Diabetes is a disorder of metabolism, the essential process which converts foods to fuels and other materials the body needs to sustain life. Normally, the process is continuous despite wide variations in meal pattern and composition, because hormones tell the body how to use the products of digestion. A delicate balance is maintained between the need to utilize nutrients immediately and the need to store them for later.
A key factor is the management of sugars and starches, which can be converted into either glucose, the body's most accessible fuel source, or into glycogen and fat, the body's stored fuels. Insulin is the hormone that regulates sugar metabolism, and a source of failure when the disease known properly as diabetes mellitus develops.
Diabetes is a disease of insulin insufficiency that may result from an inadequate supply of insulin, an inability of the body to use insulin effectively or a combination of these deficiencies. Either way, energy production is impaired affecting not just the supply of available fuel, but the functioning of all body organs and systems as well.
The Impact of Diabetes
Taking into consideration the types of complications which can develop over the years with diabetes, it is the seventh leading cause of death in the United States. Costs of the disease are significant, with an estimated yearly loss of $92 billion in the United States from lost productivity, disability, medical care and premature deaths. To the person who has diabetes, however, the impact is more personal. An increased risk of heart and kidney disease, blindness, nerve damage, dental problems and serious foot and leg problems are all complications associated with diabetes. Treatment involves daily management of blood sugars so that an active and healthy life can be attained.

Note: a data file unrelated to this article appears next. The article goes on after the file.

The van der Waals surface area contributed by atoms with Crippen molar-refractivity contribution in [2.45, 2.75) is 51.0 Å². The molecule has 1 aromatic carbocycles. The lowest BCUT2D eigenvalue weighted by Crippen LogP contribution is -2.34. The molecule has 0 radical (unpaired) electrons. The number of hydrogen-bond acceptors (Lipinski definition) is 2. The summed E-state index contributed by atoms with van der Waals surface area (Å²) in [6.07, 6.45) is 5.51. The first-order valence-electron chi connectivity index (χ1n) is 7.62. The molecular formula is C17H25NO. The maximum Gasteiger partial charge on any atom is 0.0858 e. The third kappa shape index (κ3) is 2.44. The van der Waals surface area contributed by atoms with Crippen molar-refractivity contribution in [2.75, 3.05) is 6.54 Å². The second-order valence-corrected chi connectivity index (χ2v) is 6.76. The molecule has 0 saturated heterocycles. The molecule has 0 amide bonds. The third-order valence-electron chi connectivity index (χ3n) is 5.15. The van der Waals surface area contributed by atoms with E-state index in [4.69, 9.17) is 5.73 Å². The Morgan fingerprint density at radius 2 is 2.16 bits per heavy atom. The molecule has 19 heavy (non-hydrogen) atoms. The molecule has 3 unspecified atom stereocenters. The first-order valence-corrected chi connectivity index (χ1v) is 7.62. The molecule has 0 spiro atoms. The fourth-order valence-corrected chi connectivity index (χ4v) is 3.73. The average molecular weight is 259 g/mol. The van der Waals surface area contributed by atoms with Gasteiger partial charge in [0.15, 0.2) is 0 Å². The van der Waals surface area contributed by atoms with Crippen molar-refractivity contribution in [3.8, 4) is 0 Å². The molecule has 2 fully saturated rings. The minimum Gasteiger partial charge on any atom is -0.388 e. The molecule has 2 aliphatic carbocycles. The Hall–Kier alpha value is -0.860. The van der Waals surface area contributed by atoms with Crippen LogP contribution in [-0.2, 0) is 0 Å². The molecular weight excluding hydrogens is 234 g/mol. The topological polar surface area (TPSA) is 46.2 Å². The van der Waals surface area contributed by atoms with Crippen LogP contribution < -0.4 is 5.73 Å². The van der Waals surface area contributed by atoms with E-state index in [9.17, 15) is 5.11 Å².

Learn More About Diabetes Prevention at Warren Clinic
The Warren Clinic Diabetes Center is located in the Warren Clinic Springer Building at 6160 S. Yale Avenue, Tulsa, OK, across Yale from the Saint Francis Hospital campus.
To reach Diabetes Education please call 918-499-4700.